That night I popped out to Oued Djerat past Illizi, the site for some rock art it is said. Clear tracks lead into the canyon and after it got narrow I parked up but found nothing but a quiet night out. Next morning a Tuareg cameleer creeped up on me as they do while I was finishing off Michael Palin‘s book. I’d left a colourful array of kids clothes hanging from the nearby trees. He helped himself to the booty and told me the art was a bit further up the canyon where I’d spotted an encampment earlier on. Now that I knew where, it was one for next time.
A UK call from a taxiphone in Illizi was a pound a minute, fyi (a Thuraya is a dollar). Over the Fadnoun the weather was still hot and windy from the south. I washed the car in a guelta and recced a D Riders route along which we planned to emerge from Oued Samene (to Ifni) – it looked good, as the TPC suggested. Down the road at Afara junction I headed onto the piste. I did this route in 1989 and some images remained: the nice dune/outcrops where I camped that night and a very steep rocky descent to the Afara plain which I managed to negotiate without a scrape next morning, despite the half ton of fuel on board. I even had the presence of mind to film the undercarriage with a bullet cam taped to the chassis to use in the film later.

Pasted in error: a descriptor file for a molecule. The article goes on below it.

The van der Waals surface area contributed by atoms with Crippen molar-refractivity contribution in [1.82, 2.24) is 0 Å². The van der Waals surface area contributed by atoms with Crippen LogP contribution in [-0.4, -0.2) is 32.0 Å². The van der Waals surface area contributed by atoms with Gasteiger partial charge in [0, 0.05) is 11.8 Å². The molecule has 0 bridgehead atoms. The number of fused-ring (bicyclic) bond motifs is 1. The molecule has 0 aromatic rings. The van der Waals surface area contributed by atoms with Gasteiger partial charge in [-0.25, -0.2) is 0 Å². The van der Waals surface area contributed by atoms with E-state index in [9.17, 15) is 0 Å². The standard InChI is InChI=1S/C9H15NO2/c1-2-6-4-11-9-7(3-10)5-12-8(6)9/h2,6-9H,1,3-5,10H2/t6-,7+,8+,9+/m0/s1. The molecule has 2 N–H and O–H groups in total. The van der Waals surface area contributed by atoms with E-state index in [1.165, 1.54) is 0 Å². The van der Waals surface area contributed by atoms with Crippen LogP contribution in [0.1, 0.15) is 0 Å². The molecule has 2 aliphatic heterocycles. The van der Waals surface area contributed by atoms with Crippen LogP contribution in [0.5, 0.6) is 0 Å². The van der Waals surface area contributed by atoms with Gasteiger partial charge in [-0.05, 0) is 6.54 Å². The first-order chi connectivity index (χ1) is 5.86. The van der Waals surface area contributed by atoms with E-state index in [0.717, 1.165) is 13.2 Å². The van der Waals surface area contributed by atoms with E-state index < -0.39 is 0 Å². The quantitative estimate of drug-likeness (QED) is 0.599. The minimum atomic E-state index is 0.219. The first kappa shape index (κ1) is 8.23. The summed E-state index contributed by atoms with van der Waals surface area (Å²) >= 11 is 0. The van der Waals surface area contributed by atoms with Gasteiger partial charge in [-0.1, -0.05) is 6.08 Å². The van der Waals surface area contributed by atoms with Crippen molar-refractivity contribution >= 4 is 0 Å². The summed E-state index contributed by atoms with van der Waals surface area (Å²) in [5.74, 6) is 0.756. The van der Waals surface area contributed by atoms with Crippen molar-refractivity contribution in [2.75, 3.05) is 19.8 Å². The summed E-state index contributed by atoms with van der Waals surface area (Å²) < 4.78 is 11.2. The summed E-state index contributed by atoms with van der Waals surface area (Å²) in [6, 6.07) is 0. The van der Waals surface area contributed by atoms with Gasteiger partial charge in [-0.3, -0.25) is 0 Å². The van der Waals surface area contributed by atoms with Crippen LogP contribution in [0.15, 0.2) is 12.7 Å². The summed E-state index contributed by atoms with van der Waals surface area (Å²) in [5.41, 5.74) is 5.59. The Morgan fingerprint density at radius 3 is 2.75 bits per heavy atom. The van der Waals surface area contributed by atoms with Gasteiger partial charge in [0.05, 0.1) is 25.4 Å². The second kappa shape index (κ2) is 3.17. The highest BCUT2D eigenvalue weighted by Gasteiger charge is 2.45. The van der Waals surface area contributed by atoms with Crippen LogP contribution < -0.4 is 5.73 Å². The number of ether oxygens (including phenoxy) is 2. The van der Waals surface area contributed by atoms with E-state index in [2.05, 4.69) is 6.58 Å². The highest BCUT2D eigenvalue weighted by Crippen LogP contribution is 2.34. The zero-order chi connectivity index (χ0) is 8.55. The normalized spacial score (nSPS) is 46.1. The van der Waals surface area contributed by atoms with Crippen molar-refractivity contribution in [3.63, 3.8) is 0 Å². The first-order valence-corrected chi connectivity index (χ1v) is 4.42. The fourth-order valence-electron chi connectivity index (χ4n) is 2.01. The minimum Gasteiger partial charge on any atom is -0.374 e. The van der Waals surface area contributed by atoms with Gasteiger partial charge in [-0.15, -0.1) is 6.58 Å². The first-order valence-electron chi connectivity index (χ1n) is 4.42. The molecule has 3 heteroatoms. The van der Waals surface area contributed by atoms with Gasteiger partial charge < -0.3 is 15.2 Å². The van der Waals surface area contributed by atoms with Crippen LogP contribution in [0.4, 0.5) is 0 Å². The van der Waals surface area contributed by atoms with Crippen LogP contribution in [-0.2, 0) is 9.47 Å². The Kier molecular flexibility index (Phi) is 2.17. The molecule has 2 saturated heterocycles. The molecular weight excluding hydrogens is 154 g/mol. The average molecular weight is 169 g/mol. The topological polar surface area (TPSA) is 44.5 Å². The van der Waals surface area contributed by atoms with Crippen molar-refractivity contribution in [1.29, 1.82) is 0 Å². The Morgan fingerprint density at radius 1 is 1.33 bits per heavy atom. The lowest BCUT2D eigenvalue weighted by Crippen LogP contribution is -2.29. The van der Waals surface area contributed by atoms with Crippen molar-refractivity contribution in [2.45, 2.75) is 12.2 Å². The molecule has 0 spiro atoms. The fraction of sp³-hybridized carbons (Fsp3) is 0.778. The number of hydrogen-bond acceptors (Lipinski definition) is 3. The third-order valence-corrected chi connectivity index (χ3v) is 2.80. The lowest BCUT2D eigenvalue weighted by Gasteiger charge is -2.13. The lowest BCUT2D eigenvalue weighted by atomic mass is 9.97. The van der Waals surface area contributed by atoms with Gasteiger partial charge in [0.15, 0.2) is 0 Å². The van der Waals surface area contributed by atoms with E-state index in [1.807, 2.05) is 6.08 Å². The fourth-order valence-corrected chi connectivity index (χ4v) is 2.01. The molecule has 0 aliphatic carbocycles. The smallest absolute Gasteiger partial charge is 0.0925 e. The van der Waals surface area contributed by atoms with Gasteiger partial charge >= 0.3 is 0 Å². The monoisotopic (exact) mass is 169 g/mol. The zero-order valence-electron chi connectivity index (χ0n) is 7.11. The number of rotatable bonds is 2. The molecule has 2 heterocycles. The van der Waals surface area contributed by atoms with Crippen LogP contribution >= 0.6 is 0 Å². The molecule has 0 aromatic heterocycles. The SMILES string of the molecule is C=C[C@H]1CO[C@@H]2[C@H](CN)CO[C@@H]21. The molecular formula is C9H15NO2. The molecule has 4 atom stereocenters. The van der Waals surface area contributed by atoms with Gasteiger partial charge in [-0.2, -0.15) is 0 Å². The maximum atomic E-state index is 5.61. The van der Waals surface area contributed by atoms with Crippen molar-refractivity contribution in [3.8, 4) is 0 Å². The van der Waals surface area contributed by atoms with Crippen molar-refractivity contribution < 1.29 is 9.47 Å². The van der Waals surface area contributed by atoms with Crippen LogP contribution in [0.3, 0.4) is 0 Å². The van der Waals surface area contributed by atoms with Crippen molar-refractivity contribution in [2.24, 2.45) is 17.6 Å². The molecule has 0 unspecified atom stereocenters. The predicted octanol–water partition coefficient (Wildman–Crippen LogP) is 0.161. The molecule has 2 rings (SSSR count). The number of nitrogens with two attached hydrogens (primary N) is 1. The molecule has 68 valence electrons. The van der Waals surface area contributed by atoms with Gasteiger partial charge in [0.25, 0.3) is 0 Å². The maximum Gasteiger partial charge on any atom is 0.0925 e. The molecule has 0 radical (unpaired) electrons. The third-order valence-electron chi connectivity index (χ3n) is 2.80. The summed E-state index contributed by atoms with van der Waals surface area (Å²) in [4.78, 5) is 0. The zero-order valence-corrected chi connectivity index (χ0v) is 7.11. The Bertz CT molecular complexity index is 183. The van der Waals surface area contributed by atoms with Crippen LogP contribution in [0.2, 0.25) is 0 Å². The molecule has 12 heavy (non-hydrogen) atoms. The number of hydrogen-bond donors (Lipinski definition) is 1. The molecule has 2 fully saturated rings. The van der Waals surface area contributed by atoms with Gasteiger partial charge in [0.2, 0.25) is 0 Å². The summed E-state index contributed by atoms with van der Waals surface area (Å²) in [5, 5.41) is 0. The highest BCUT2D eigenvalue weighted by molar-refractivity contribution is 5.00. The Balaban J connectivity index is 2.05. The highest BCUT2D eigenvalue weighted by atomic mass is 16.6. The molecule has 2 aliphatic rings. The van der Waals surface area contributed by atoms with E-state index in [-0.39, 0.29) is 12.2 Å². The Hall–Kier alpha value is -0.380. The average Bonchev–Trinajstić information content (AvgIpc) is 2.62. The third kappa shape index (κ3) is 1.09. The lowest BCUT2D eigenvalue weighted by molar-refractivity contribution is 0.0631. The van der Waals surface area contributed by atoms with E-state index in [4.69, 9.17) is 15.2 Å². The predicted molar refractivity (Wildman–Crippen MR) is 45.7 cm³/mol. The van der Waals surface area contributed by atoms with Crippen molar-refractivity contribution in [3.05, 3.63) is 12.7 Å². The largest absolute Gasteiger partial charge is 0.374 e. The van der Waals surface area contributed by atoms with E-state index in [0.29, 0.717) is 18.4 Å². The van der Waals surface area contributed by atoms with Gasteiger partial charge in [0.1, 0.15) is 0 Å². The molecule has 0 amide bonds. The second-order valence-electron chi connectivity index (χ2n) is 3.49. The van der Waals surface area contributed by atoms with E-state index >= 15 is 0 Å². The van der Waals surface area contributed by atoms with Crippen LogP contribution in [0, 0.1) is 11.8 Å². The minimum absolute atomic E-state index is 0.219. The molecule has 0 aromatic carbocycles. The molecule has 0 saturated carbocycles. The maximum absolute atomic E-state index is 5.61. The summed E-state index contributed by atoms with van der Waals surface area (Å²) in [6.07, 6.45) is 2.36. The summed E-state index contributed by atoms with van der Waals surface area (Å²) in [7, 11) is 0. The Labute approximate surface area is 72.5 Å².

Afara north is pretty amazing – like Monument Valley without Indians, and the south bit coming onto the ‘Borne’ plain is nice too, but in between it’s a basalt bashing butt-jabber (something that had not affected me on a bike in 89). Still, at least the weather was as blue as.